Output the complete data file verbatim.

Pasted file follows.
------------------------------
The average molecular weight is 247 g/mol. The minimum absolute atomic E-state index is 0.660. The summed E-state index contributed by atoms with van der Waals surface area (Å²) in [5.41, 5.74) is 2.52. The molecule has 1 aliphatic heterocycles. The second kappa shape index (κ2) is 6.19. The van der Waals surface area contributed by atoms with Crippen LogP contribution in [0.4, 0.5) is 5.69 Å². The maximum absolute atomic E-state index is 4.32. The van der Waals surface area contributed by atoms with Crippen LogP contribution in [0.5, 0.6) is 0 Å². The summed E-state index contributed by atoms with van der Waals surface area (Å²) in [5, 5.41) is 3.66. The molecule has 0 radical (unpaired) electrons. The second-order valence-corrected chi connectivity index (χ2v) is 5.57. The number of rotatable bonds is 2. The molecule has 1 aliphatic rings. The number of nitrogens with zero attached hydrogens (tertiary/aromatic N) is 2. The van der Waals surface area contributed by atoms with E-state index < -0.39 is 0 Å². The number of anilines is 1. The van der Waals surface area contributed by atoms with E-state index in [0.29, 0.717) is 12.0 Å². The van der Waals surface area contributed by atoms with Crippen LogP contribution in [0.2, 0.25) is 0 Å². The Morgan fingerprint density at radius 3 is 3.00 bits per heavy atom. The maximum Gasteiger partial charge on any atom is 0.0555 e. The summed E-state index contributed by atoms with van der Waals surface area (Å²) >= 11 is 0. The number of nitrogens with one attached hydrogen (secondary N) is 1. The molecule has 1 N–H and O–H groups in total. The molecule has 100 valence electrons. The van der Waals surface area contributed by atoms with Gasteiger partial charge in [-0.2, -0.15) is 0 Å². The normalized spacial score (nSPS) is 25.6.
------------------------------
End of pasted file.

The average molecular weight is 247 g/mol. The minimum absolute atomic E-state index is 0.660. The summed E-state index contributed by atoms with van der Waals surface area (Å²) in [5.41, 5.74) is 2.52. The molecule has 1 aliphatic heterocycles. The second kappa shape index (κ2) is 6.19. The van der Waals surface area contributed by atoms with Crippen LogP contribution in [0.4, 0.5) is 5.69 Å². The maximum absolute atomic E-state index is 4.32. The van der Waals surface area contributed by atoms with Crippen LogP contribution in [0.5, 0.6) is 0 Å². The summed E-state index contributed by atoms with van der Waals surface area (Å²) in [5, 5.41) is 3.66. The molecule has 0 radical (unpaired) electrons. The second-order valence-corrected chi connectivity index (χ2v) is 5.57. The number of rotatable bonds is 2. The molecule has 1 aliphatic rings. The number of nitrogens with zero attached hydrogens (tertiary/aromatic N) is 2. The van der Waals surface area contributed by atoms with E-state index < -0.39 is 0 Å². The number of anilines is 1. The van der Waals surface area contributed by atoms with E-state index in [0.29, 0.717) is 12.0 Å². The van der Waals surface area contributed by atoms with Crippen LogP contribution in [0.2, 0.25) is 0 Å². The Morgan fingerprint density at radius 3 is 3.00 bits per heavy atom. The maximum Gasteiger partial charge on any atom is 0.0555 e. The summed E-state index contributed by atoms with van der Waals surface area (Å²) >= 11 is 0. The number of nitrogens with one attached hydrogen (secondary N) is 1. The molecule has 1 N–H and O–H groups in total. The molecule has 100 valence electrons. The van der Waals surface area contributed by atoms with Gasteiger partial charge in [-0.2, -0.15) is 0 Å². The normalized spacial score (nSPS) is 25.6.